2021 Summer Design Sprint
In the summer of 2021, Corgan hosted a two-week summer intern design sprint where students explored the end-user’s relationship with and impact on the built environment. One project investigated combining in-sole piezoelectric technology with an energy-to-currency exchange system to create Joltz — a concept shoe that enables movers of all shapes, sizes, ages, and socioeconomic backgrounds to generate energy with each footstep they take.
Using topology optimization, the Joltz sneaker optimizes a rubber composite for the flex of the arch and concentrates significant touchpoints at the heels and outsoles, where much more direct, axial, compressive stress is exerted. The removable shoe sole houses a lightweight battery that temporarily stores the electrical charge generated from each step. This sole can be tapped or docked for quick energy transfer — changing the way we personally interface with the power grid and enabling a prosumer model where people can change their energy-use behavior and manage their electric bill like a game.
Each stored charge can be used for instantaneous, transfer to points. Joltz is the first step in democratized prosumerism — empowering the everyday person to become grid-resilient, independent, and self-sustaining with every footstep.
The AirChair proposes a new interior design that anticipates the future perspective of air travel to be efficient and pleasing to the user, eliminating the overall taxing preconceived notion of traveling. This new design addresses the overwhelmingly negative perspective of air travel by revitalizing the airplane interior in a manner that embraces technological trends while prioritizing the safety, comfortability, and productivity of the passenger experience is the main design initiative.
During the research phase, surveys were distributed to gauge the interest in a more personalized and comfortable experience during air travel. It was discovered that many people travel with companions but would prefer an individual experience—creating the implementation of the AirChair, an immersive single chair embedded with biometric technology that rotates to create an inviting environment for socializing, while simultaneously adhering to the individualized private experience depending on preferences.
The Air Chair uses biometrics to adapt to the user. It includes ambient lighting, temperature control, and heart rate monitors to produce the opportunity for a customized and comfortable experience for each personality. An exterior shell is provided to create a core environment for health safety precautions and for customers who would rather disengage during their flight. As for materiality, the AirChair will incorporate a 3D printed internal lattice geometry and surface optimization to keep the frame as strong as the original aluminum-made with a 56% weight reduction rate. Furthermore, the casting of the AirChair frame could become 35% lighter than the original when cast in magnesium over aluminum.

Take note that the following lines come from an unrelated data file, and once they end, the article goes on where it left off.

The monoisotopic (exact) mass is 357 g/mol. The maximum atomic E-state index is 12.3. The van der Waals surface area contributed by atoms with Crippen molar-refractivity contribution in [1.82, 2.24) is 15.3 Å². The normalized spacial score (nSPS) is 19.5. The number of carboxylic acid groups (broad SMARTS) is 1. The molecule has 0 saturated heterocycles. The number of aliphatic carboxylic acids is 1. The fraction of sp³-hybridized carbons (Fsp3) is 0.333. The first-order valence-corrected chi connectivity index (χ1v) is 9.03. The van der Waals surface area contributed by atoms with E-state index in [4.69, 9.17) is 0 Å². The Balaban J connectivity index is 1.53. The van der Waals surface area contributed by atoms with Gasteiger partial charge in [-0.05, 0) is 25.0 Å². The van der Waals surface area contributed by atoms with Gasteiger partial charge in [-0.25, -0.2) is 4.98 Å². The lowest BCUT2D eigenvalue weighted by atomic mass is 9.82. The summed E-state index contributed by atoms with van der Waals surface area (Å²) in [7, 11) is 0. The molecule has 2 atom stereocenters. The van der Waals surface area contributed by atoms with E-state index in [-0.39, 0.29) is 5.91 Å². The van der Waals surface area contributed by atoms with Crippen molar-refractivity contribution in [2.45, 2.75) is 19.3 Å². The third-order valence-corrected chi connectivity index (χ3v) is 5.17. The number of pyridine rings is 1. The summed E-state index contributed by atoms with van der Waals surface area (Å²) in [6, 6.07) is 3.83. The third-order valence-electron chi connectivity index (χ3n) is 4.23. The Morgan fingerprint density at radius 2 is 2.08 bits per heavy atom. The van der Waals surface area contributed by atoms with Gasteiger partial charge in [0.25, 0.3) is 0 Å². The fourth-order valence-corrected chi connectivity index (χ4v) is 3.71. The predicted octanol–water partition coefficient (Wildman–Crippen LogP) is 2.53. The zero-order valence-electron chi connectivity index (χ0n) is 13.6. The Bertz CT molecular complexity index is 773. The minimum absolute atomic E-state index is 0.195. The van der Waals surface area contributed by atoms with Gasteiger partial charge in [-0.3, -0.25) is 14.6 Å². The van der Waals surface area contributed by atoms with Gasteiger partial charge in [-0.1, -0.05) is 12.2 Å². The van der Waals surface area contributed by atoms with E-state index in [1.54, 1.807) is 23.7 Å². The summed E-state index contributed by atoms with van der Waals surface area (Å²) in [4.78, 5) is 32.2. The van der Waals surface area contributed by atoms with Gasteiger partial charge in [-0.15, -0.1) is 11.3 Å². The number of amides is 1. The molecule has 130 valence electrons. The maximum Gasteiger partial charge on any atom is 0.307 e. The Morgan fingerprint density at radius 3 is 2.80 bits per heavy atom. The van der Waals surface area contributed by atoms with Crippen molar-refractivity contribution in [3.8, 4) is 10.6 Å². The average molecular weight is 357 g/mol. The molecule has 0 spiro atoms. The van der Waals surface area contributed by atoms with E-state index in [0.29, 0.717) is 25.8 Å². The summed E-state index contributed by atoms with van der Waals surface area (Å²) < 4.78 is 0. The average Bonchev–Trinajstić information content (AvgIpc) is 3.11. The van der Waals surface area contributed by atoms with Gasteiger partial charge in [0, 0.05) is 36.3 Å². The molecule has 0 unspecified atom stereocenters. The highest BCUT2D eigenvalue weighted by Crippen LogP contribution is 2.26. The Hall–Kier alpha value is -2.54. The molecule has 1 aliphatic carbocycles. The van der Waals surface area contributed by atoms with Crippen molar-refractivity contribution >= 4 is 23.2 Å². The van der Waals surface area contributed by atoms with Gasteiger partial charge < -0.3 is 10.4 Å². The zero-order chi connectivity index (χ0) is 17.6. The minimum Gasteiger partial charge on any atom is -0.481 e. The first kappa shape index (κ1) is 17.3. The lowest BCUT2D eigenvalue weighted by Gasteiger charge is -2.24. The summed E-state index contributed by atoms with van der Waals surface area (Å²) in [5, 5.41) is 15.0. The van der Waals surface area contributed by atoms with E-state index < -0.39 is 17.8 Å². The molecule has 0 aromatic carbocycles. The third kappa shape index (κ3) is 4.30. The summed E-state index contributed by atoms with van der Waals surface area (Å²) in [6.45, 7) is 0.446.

Because of its 360o rotation capacity and more spatial features, a larger footprint of capacity per chair was needed for this design to function properly. The capacity per plane with the AirChair is then reduced to nearly 1/3 the current commercial capacity, however, the new material design will save airlines a calculated annual weight savings fuel cost of about $1 million along with a fuel reduction of about 9.6 per unit, equaling 28.9 tons of CO2 emissions, in total.
The Sensorium pavilion is a unique, inclusive space for people from all ethnicities, abilities, age groups: all walks of life. It is intended to afford people the opportunity to achieve an accurate, dynamic psychological and personal assessment of the self. Through exposing the body to various conditions involving all five human senses, the participants show an honest and unbiased reaction to stressors. The pavilion presents the architectural framework that is necessary to experience mixed reality, immersing guests in the deprivation or overstimulation of basic human senses. The maze will introduce several different stimulations that isolate senses, in order to measure and record the person’s unique biological reactions and decision making based on the senses.
The design of Sensorium draws its inspiration from fractals found in nature, as well as the interweaving patterns of the brain. In order to maximize connecting people through their shared experiences, the modular design enables the pavilion to be mobile. The versatile design renders the opportunity for the pavilion to occupy various settings, which has been especially intended for public parks in larger cities. The exterior façade consists of slightly reflective panels, which show illumination reflective of the interior. The interior of the pavilion is designed to isolate from the outside world to promote introspection of the self.
Whether you are looking for answers to internal conflicts or gauging how significant life changes are affecting you, Sensorium is a place for all people interested in self-discovery. While the design of this pavilion is intended for individuals to embark on paths of self-realization, this experiential tool has engaged potential for utilization in the realms of healthcare, neuroarchitecture, employer relations and beyond.